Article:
A decreasing countywide assessed valuation is being cited as the reason for a 3.42 mill increase in the property tax levied by the Davis School District. The increase will support the district's 1988-89 budget, which will take effect July 1.

Officials say preliminary projections show the county's assessed valuation will drop by about 1.3 percent from last year, necessitating an increase in the maintenance and operations levy assigned by the state and in the district's debt service levy.Officials said those levies could change, however, if the final valuation is higher than the current projection. Reese Roberts, who prepared the preliminary budget for the district, said a projected figure supplied by the state Tax Commission was used to prepare the document because the official valuation has not been determined by the county assessor.

Roberts said the debt service levy must go up to ensure the district raises sufficient money to pay for its outstanding bonds.

The budget contains no provisions for a cost-of-living raise for teachers or support employees and will require a slight increase in average class size since the district will hire 35 fewer new teachers than growth would normally dictate. Also, fees will increase for junior high and high school students, and a number of programs are targeted to move towards a self-sufficient funding process to take financial pressure off the basic school program. While some fees will increase, no increase in school lunch prices is planned.

Issues still to be resolved include contract negotiations with teachers and support personnel and meeting a projected 22 percent increase in the health and accident insurance premium. Superintendent Richard Kendell said a committee is studying the insurance situation and should report to the board within a few weeks. He said contract talks are continuing but are not progressing at this point.

The Davis Education Association issued a statement calling the proposed budget an "incomplete document" because contract negotiations are not complete and the proposed budget does not contain money for a number of items being discussed in the negotiation process.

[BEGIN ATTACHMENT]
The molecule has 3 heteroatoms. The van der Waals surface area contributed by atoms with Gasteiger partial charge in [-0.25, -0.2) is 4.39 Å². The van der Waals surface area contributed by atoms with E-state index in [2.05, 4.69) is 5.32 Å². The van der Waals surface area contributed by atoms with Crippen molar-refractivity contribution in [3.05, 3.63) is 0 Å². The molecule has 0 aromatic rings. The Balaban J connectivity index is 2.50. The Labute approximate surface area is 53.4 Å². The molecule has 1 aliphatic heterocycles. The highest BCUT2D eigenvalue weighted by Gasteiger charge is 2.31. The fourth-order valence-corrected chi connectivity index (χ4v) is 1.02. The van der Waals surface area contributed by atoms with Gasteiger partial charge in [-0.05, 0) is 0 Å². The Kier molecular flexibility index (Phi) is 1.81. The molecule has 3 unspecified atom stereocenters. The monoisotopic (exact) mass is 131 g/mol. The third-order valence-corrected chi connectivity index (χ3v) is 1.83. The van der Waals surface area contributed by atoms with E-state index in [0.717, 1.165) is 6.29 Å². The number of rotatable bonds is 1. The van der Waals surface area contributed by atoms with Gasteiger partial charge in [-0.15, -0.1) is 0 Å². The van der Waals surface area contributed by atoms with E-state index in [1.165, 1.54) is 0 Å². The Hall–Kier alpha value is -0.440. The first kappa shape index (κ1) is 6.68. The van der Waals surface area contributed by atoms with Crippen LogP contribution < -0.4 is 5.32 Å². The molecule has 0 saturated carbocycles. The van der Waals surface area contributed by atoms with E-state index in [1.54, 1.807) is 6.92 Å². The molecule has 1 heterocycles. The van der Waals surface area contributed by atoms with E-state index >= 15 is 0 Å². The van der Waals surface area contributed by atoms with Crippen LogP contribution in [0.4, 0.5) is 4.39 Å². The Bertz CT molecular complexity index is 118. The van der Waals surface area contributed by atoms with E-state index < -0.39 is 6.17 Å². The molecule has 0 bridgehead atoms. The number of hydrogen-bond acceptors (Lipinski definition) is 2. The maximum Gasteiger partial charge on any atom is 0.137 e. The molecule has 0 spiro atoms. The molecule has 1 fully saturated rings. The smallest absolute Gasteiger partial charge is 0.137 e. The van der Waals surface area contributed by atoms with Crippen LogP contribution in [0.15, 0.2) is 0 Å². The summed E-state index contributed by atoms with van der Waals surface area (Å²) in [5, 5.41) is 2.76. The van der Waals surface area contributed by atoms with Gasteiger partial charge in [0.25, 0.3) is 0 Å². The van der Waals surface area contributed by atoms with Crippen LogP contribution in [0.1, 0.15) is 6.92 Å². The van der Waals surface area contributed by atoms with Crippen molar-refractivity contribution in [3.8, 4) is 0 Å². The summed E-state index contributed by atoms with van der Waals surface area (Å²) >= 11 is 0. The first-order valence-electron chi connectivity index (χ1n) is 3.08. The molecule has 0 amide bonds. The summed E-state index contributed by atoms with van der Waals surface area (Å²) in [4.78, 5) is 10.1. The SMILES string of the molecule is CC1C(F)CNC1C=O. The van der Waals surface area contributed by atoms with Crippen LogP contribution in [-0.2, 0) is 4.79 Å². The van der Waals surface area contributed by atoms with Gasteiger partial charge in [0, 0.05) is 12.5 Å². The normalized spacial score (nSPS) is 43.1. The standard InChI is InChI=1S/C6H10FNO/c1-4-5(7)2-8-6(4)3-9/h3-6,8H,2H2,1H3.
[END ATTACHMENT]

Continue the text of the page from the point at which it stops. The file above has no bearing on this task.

DEA Vice President Brian Ferguson said, "It is a sad commentary that even without those items being addressed, this budget already includes increases in class size and takes a major step by increasing student fees." Ferguson also added, "There is insufficient funding for educators to do the jobs we are asked to do. At a time when the state is experiencing a surplus, this points out how essential it is that priorities be reassessed and that a substantial portion of that money be transferred to the schools for this year."

Kendell also told the board he is working on a program hit list to be implemented should proposed tax initiatives be put on the November ballot and pass. He said that while the needed cuts will not affect this budget, the board and public need to be apprised of the impact the initiatives could have and what programs would likely be affected if the $17 million projected decrease for the district becomes reality.

Jack Olsen, director of the Utah Taxpayers Association, told the board that his "gut" feeling is that the initiatives will not make it to the ballot. He said there are too many names not being certified on the petitions being submitted to the state, and he also questions whether those supporting the measure will get sufficient support from the minimum 15 counties needed to get the measures on the ballot.

Olsen said his group is supporting the property tax limitation initiative but not the other two proposals. He said the good thing about the initiative is that the limitation can be modified by the Legislature, and his group is willing to work with the lawmakers to find a compromise level that is reasonable and will not unduly hurt the state's education program. He said tax limitation is needed, but it must be reasonable.

The final budget consideration will be June 14 at which time a public hearing will be held to get public comment. The tentative budget approved Tuesday night includes $113.7 million for maintenance and operations (he basic school program); $678,900 for the special transportation fund; $650,600 for the recreation fund (sed to maintain outdoor playground facilities); $5.8 million for capital projects; $11.3 million for debt service; $8.99 million for the school foods program; $210,000 for the vocational home building program; and $75,100 for the district foundation.

The board will meet at 7 p.m. in the central office auditorium in Farmington to consider final adoption of the budget.